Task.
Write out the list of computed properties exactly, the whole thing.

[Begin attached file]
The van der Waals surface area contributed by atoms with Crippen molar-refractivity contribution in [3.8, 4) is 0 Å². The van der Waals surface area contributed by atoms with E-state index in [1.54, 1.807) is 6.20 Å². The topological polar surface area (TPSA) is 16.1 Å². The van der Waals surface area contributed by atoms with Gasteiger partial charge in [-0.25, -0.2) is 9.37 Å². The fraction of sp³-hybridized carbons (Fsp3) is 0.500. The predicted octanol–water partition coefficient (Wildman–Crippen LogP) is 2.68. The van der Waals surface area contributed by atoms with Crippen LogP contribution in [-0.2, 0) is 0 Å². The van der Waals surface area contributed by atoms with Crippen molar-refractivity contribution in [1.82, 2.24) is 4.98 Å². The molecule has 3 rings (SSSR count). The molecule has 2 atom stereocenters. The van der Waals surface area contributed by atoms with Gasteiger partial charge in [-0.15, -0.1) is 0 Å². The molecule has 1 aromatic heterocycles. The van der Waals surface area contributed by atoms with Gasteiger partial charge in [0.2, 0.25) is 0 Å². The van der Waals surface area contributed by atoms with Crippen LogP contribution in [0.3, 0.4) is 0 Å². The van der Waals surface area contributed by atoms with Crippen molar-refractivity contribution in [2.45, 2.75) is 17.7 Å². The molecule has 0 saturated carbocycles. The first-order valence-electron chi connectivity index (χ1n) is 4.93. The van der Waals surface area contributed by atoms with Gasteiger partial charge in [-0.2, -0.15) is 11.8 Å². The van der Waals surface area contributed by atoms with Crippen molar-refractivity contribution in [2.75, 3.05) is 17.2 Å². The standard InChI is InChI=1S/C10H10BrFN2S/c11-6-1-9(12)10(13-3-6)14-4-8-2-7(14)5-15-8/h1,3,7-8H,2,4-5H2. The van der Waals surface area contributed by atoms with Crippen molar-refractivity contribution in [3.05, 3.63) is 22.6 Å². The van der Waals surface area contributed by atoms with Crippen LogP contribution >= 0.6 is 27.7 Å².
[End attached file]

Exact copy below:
The van der Waals surface area contributed by atoms with Crippen molar-refractivity contribution in [3.8, 4) is 0 Å². The van der Waals surface area contributed by atoms with E-state index in [1.54, 1.807) is 6.20 Å². The topological polar surface area (TPSA) is 16.1 Å². The van der Waals surface area contributed by atoms with Gasteiger partial charge in [-0.25, -0.2) is 9.37 Å². The fraction of sp³-hybridized carbons (Fsp3) is 0.500. The predicted octanol–water partition coefficient (Wildman–Crippen LogP) is 2.68. The van der Waals surface area contributed by atoms with Crippen LogP contribution in [-0.2, 0) is 0 Å². The van der Waals surface area contributed by atoms with Crippen molar-refractivity contribution in [1.82, 2.24) is 4.98 Å². The molecule has 3 rings (SSSR count). The molecule has 2 atom stereocenters. The van der Waals surface area contributed by atoms with Gasteiger partial charge in [-0.15, -0.1) is 0 Å². The molecule has 1 aromatic heterocycles. The van der Waals surface area contributed by atoms with Gasteiger partial charge in [0.2, 0.25) is 0 Å². The van der Waals surface area contributed by atoms with Crippen LogP contribution in [0.3, 0.4) is 0 Å². The van der Waals surface area contributed by atoms with Crippen molar-refractivity contribution in [2.45, 2.75) is 17.7 Å². The molecule has 0 saturated carbocycles. The first-order valence-electron chi connectivity index (χ1n) is 4.93. The van der Waals surface area contributed by atoms with Gasteiger partial charge in [-0.2, -0.15) is 11.8 Å². The van der Waals surface area contributed by atoms with Crippen molar-refractivity contribution in [2.75, 3.05) is 17.2 Å². The standard InChI is InChI=1S/C10H10BrFN2S/c11-6-1-9(12)10(13-3-6)14-4-8-2-7(14)5-15-8/h1,3,7-8H,2,4-5H2. The van der Waals surface area contributed by atoms with Crippen molar-refractivity contribution in [3.05, 3.63) is 22.6 Å². The van der Waals surface area contributed by atoms with Crippen LogP contribution >= 0.6 is 27.7 Å².